Servers and Shards
For Firefall and its specific systems and mechanics, maintaining an optimal server population is very key to how the entire game operates. Lots of systems would be negatively affected by either over-crowding or player scarcity. Systems like Thumping (harvesting), Group Missions, and Procedural Mob-Spawning would all be problematic if player populations were constantly spiking. Considering the fact that Firefall is an FPS game (which lends itself to a lot of jump-in and jump-out type of play sessions), this could have been a very pesky problem for the game to have. Fortunately, Red 5 Studios came up with a very interesting solution to these issues.
They opted for a unique on-demand system for their servers where players wouldn't be presented with the traditional "server-select" option before creating a character for the game. The system utilizes amazon's cloud-computing technology to allow for low-population times to limit the number of available servers to play on - while additionally allowing for new severs to be quickly fired up when the population spikes on the higher end of the spectrum.
While this might seem counter-intuitive to community building, it has actually been quite beneficial for community building. Especially considering that there are still features that enable players to group up with friends immediately, whenever they want to. Hard and Soft server caps, ensure that each shard of the world have room for your friends, even if they are "locked out" and already diverting players elsewhere. It's an intriguing system that completely changes the community dynamics of the game from the model most MMO players are accustomed to.
First, the Benefits
The upsides to this new model are unique. For one, it cuts down on maintenance and support costs for the studio, as they only have to pay for the real-estate that is actually getting used by their player-base. That means more player contributions going directly back into continued development, new content, and additional features. Additionally, this smart system keeps populations at fairly optimal levels the majority of the time, which means players will get to experience the world largely in the way which it was designed to be played in.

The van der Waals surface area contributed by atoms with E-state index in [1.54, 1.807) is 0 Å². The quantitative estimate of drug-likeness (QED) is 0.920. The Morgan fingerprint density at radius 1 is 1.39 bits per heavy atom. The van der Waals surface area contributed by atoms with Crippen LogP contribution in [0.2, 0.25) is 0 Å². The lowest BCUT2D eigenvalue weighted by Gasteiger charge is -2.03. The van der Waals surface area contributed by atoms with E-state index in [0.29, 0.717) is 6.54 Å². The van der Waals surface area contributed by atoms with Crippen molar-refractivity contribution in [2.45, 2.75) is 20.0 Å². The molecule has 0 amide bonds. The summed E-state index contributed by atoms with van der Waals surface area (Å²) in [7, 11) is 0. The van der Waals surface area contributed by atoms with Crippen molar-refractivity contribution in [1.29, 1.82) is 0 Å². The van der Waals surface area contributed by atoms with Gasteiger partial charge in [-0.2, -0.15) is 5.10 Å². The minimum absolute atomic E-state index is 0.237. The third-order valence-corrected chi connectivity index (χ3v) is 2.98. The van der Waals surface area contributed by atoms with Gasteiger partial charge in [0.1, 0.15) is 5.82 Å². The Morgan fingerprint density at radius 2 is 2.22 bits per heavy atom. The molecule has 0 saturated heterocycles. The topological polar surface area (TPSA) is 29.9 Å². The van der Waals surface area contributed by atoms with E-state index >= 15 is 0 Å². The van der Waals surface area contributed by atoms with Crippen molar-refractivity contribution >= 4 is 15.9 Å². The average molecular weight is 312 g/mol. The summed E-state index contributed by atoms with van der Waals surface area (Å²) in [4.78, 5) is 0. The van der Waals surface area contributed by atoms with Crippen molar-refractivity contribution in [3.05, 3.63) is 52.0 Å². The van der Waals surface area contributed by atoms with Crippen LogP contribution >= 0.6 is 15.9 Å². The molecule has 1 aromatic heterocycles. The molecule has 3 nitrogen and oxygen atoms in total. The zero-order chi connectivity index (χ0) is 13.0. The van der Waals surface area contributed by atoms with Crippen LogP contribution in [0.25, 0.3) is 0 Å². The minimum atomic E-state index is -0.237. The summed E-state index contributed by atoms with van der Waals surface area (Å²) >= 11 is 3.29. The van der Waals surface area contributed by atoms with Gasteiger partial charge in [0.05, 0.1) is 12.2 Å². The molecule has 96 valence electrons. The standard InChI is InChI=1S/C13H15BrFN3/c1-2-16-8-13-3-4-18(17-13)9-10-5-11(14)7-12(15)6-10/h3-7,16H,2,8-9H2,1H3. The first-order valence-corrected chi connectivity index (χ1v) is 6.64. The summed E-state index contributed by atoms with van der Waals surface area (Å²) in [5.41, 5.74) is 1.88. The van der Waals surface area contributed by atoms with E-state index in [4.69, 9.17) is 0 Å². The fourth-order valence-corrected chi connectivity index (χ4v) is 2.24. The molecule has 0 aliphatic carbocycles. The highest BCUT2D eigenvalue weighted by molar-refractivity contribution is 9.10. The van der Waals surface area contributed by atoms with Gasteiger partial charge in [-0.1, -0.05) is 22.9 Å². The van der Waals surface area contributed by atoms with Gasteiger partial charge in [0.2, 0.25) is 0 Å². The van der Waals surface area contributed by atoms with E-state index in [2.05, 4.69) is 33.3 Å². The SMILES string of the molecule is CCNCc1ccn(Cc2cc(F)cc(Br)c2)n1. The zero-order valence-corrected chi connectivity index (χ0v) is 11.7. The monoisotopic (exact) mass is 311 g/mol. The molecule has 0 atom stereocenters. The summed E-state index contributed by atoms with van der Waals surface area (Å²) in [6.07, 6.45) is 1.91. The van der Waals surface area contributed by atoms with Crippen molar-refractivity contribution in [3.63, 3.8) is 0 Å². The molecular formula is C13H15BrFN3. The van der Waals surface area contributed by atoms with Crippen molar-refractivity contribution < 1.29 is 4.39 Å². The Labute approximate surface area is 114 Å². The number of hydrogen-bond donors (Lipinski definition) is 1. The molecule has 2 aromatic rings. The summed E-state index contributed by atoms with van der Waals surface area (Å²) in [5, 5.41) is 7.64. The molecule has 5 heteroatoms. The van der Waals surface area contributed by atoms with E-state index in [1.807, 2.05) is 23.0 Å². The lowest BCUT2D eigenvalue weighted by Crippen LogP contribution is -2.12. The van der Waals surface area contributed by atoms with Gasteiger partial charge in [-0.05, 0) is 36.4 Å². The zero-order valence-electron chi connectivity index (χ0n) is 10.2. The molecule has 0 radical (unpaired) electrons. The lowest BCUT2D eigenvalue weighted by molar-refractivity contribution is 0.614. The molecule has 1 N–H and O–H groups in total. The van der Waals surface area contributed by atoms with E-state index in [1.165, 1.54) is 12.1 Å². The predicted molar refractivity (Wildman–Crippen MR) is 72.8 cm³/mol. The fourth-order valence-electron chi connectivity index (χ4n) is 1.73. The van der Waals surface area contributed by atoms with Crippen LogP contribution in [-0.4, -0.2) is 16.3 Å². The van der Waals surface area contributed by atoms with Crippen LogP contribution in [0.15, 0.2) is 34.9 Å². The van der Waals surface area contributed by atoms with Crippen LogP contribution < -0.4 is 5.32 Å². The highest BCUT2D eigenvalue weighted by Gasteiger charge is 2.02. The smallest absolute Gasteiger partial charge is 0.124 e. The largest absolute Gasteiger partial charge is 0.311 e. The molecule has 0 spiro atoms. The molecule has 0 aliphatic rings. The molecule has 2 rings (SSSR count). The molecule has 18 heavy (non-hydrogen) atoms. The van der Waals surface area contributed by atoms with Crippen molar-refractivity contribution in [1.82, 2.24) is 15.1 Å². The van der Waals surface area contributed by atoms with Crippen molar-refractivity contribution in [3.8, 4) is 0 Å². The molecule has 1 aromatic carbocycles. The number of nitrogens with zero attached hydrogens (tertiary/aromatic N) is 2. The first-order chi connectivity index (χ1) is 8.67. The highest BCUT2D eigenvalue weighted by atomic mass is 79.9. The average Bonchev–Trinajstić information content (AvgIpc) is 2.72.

Eliminating server selection also has the benefit of unifying the greater community in lots of ways. One of the greatest benefits of a unified community like this is an improved economy. For quite a long time, games have seen their economies struggle, whether they were NPC oriented, or more player-driven. The player-centric economies tended to see the greatest variance in success, as player populations and participation could make huge swings in an economy from one server to another. One unified economy between all servers in a region ensures the most market stability possible, which is pretty critical if you want players to be the driving force in that economy, which is largely the case in Firefall.
The other big benefit of a unified community is that players never run into the issue of joining into an MMO late and being torn between servers (as they may have friends split between multiple servers). This means more people playing with their friends, which is good for us players primarily; however, it is equally beneficial for the developers, as the more we can enjoy playing with our friends, the more likely we are to return and play (and pay) more.